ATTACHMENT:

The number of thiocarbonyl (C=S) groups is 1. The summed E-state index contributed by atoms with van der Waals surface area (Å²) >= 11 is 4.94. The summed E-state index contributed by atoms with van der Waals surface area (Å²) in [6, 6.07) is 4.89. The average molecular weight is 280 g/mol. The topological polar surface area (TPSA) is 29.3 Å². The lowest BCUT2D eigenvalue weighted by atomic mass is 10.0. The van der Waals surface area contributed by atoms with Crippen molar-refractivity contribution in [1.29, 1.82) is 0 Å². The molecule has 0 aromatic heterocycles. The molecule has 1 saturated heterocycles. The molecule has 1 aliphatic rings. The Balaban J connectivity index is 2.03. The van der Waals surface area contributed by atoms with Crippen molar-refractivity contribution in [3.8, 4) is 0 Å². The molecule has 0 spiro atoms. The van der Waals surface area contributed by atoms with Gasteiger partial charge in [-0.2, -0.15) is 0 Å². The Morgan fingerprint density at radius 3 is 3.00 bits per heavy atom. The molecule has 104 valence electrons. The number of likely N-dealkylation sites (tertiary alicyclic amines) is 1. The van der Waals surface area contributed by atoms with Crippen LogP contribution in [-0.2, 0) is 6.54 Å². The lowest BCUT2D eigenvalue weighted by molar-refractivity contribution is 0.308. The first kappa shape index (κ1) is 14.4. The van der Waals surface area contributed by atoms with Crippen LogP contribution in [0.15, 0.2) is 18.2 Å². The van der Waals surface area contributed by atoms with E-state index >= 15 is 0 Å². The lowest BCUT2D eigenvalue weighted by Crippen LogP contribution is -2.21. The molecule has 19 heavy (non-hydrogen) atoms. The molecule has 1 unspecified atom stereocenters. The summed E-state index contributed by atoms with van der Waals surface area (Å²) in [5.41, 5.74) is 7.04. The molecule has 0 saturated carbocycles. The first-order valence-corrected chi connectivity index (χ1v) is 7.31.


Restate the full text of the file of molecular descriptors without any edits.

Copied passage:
The number of thiocarbonyl (C=S) groups is 1. The summed E-state index contributed by atoms with van der Waals surface area (Å²) >= 11 is 4.94. The summed E-state index contributed by atoms with van der Waals surface area (Å²) in [6, 6.07) is 4.89. The average molecular weight is 280 g/mol. The topological polar surface area (TPSA) is 29.3 Å². The lowest BCUT2D eigenvalue weighted by atomic mass is 10.0. The van der Waals surface area contributed by atoms with Crippen molar-refractivity contribution in [1.29, 1.82) is 0 Å². The molecule has 0 aromatic heterocycles. The molecule has 1 saturated heterocycles. The molecule has 1 aliphatic rings. The Balaban J connectivity index is 2.03. The van der Waals surface area contributed by atoms with Crippen molar-refractivity contribution in [3.8, 4) is 0 Å². The molecule has 0 spiro atoms. The van der Waals surface area contributed by atoms with Gasteiger partial charge in [-0.2, -0.15) is 0 Å². The Morgan fingerprint density at radius 3 is 3.00 bits per heavy atom. The molecule has 104 valence electrons. The number of likely N-dealkylation sites (tertiary alicyclic amines) is 1. The van der Waals surface area contributed by atoms with Crippen LogP contribution in [-0.2, 0) is 6.54 Å². The lowest BCUT2D eigenvalue weighted by molar-refractivity contribution is 0.308. The first kappa shape index (κ1) is 14.4. The van der Waals surface area contributed by atoms with Crippen LogP contribution in [0.15, 0.2) is 18.2 Å². The van der Waals surface area contributed by atoms with E-state index >= 15 is 0 Å². The lowest BCUT2D eigenvalue weighted by Crippen LogP contribution is -2.21. The molecule has 19 heavy (non-hydrogen) atoms. The molecule has 1 unspecified atom stereocenters. The summed E-state index contributed by atoms with van der Waals surface area (Å²) in [5.41, 5.74) is 7.04. The molecule has 0 saturated carbocycles. The first-order valence-corrected chi connectivity index (χ1v) is 7.31.